Politics

Combine the study of the classics of Western political thought with rigorous exploration of American politics and international affairs. 

The twin missions of the Department of Politics are to teach students to examine politics from the perspective of political philosophy and to educate its students for leadership in public affairs. Prepare for a career in law, journalism, business, government, or teaching through a concentrated course of study in political philosophy and contemporary politics. Develop and solidify your capacity for truly independent and rigorous thinking about political, social, and moral questions.

Focus on the great themes and issues of political thought and experience.

"I applied to the Politics program because it is one of the few in which students have the opportunity to thoroughly explore political theory.  I have grown immensely during my time at UD, discovering the philosophic roots of politics and encountering the various ideas that have shaped the world."

-Anna Dean, IPS grad student

The graduate curriculum ranges from the Greek polis through the great Catholic thinkers of the Middle Ages to the politics of contemporary liberal democracies. Master the most rewarding political works of the Western tradition and the American experiment in self-government while considering the great themes and issues of political thought and experience: justice, equality, liberty, morality, religion, and human nature.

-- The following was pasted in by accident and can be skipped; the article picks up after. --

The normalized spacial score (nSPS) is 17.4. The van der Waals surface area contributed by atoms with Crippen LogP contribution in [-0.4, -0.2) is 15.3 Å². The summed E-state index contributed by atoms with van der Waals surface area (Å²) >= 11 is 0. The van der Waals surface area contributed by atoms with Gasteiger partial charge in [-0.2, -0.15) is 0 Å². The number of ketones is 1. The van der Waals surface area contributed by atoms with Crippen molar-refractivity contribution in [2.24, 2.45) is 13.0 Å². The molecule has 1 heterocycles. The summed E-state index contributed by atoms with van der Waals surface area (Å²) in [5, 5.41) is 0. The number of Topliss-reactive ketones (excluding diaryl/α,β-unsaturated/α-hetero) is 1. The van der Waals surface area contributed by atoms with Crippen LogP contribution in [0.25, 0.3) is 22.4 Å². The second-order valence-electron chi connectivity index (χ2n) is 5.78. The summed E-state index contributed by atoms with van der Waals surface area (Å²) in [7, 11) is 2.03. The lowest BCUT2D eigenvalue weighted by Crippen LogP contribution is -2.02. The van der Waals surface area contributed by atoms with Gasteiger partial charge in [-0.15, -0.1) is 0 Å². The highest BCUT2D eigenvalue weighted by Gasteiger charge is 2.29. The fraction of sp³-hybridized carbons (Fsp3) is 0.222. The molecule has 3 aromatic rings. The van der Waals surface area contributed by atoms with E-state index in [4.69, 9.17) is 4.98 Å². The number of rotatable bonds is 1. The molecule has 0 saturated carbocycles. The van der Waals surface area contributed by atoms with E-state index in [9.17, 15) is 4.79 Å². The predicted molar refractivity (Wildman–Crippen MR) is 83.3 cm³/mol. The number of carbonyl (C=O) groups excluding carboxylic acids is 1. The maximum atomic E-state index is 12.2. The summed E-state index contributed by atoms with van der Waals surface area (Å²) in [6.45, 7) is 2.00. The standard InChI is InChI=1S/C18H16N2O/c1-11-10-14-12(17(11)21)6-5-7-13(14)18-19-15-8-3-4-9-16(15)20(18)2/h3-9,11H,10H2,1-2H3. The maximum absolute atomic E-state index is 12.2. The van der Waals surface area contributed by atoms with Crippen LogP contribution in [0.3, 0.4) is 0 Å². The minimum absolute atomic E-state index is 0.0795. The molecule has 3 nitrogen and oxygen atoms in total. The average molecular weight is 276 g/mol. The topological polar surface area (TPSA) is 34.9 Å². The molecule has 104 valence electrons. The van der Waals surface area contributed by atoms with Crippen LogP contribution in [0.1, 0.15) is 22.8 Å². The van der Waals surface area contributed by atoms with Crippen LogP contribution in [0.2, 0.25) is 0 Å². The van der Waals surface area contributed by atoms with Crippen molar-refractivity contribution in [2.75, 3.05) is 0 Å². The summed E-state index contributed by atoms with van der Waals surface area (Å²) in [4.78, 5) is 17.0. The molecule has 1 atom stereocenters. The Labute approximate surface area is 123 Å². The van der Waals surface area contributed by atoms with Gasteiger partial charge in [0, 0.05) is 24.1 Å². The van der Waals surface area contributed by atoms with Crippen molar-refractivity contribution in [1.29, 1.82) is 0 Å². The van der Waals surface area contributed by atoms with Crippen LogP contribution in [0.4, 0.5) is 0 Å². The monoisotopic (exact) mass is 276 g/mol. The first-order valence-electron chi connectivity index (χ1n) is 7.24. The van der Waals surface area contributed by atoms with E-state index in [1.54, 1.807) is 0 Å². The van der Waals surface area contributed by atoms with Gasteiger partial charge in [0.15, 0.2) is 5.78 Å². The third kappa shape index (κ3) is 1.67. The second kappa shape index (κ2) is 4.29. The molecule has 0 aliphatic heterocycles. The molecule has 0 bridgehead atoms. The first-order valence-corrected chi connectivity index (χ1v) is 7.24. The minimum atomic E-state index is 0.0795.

Many of the courses characteristic of the program involve a close reading of the texts of the Great Tradition of discourse on political order.

Complete the program at your own pace.

The program is designed to enable the student to complete its requirements in a year of full-time study if he so desires. Summer school courses are sometimes offered and may be of particular interest to part-time students.

News

Former Arlington Lieutenant Becomes UD's First Police Chief

A self-proclaimed Irish-Catholic Yankee and an altar boy starting in second grade, Russell Greene first learned of the University of Dallas upon moving to North Texas in 1994. "I grew up always dreaming of becoming a police officer," said Greene, who began serving in his post earlier this semester as chief of the university's new police department.

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